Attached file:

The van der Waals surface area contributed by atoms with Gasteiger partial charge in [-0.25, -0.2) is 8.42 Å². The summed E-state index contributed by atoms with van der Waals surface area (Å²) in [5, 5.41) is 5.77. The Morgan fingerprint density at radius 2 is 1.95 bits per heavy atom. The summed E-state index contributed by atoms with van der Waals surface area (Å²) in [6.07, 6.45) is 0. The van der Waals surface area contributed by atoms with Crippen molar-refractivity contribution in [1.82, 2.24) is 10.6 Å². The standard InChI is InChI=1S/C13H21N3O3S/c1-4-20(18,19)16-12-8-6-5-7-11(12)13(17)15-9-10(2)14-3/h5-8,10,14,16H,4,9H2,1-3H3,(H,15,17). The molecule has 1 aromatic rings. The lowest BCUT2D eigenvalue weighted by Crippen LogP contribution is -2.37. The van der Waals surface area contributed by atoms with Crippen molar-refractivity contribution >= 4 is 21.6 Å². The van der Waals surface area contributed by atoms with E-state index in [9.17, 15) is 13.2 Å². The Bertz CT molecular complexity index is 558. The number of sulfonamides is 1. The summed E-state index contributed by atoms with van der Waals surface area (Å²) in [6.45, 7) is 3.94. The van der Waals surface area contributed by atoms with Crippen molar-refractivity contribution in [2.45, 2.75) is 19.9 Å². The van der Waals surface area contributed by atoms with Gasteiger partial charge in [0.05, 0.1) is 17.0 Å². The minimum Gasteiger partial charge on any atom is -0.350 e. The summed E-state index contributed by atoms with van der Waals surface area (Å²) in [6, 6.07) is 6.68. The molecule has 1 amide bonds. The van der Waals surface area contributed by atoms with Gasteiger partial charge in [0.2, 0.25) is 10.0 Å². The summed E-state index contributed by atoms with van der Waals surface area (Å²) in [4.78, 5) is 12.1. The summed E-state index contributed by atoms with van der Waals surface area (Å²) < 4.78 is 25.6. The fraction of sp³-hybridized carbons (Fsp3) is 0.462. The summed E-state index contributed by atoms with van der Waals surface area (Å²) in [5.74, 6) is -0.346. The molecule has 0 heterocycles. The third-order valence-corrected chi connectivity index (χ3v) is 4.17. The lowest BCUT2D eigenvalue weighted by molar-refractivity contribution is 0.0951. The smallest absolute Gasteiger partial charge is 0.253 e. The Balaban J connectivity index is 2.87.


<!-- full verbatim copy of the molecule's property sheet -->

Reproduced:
The van der Waals surface area contributed by atoms with Gasteiger partial charge in [-0.25, -0.2) is 8.42 Å². The summed E-state index contributed by atoms with van der Waals surface area (Å²) in [5, 5.41) is 5.77. The Morgan fingerprint density at radius 2 is 1.95 bits per heavy atom. The summed E-state index contributed by atoms with van der Waals surface area (Å²) in [6.07, 6.45) is 0. The van der Waals surface area contributed by atoms with Crippen molar-refractivity contribution in [1.82, 2.24) is 10.6 Å². The standard InChI is InChI=1S/C13H21N3O3S/c1-4-20(18,19)16-12-8-6-5-7-11(12)13(17)15-9-10(2)14-3/h5-8,10,14,16H,4,9H2,1-3H3,(H,15,17). The molecule has 1 aromatic rings. The lowest BCUT2D eigenvalue weighted by Crippen LogP contribution is -2.37. The van der Waals surface area contributed by atoms with Crippen molar-refractivity contribution >= 4 is 21.6 Å². The van der Waals surface area contributed by atoms with E-state index in [9.17, 15) is 13.2 Å². The Bertz CT molecular complexity index is 558. The number of sulfonamides is 1. The summed E-state index contributed by atoms with van der Waals surface area (Å²) in [6.45, 7) is 3.94. The van der Waals surface area contributed by atoms with Crippen molar-refractivity contribution in [2.45, 2.75) is 19.9 Å². The van der Waals surface area contributed by atoms with Gasteiger partial charge in [0.05, 0.1) is 17.0 Å². The minimum Gasteiger partial charge on any atom is -0.350 e. The summed E-state index contributed by atoms with van der Waals surface area (Å²) in [6, 6.07) is 6.68. The molecule has 1 amide bonds. The van der Waals surface area contributed by atoms with Gasteiger partial charge in [0.2, 0.25) is 10.0 Å². The summed E-state index contributed by atoms with van der Waals surface area (Å²) in [4.78, 5) is 12.1. The summed E-state index contributed by atoms with van der Waals surface area (Å²) < 4.78 is 25.6. The fraction of sp³-hybridized carbons (Fsp3) is 0.462. The summed E-state index contributed by atoms with van der Waals surface area (Å²) in [5.74, 6) is -0.346. The molecule has 0 heterocycles. The third-order valence-corrected chi connectivity index (χ3v) is 4.17. The lowest BCUT2D eigenvalue weighted by molar-refractivity contribution is 0.0951. The smallest absolute Gasteiger partial charge is 0.253 e. The Balaban J connectivity index is 2.87.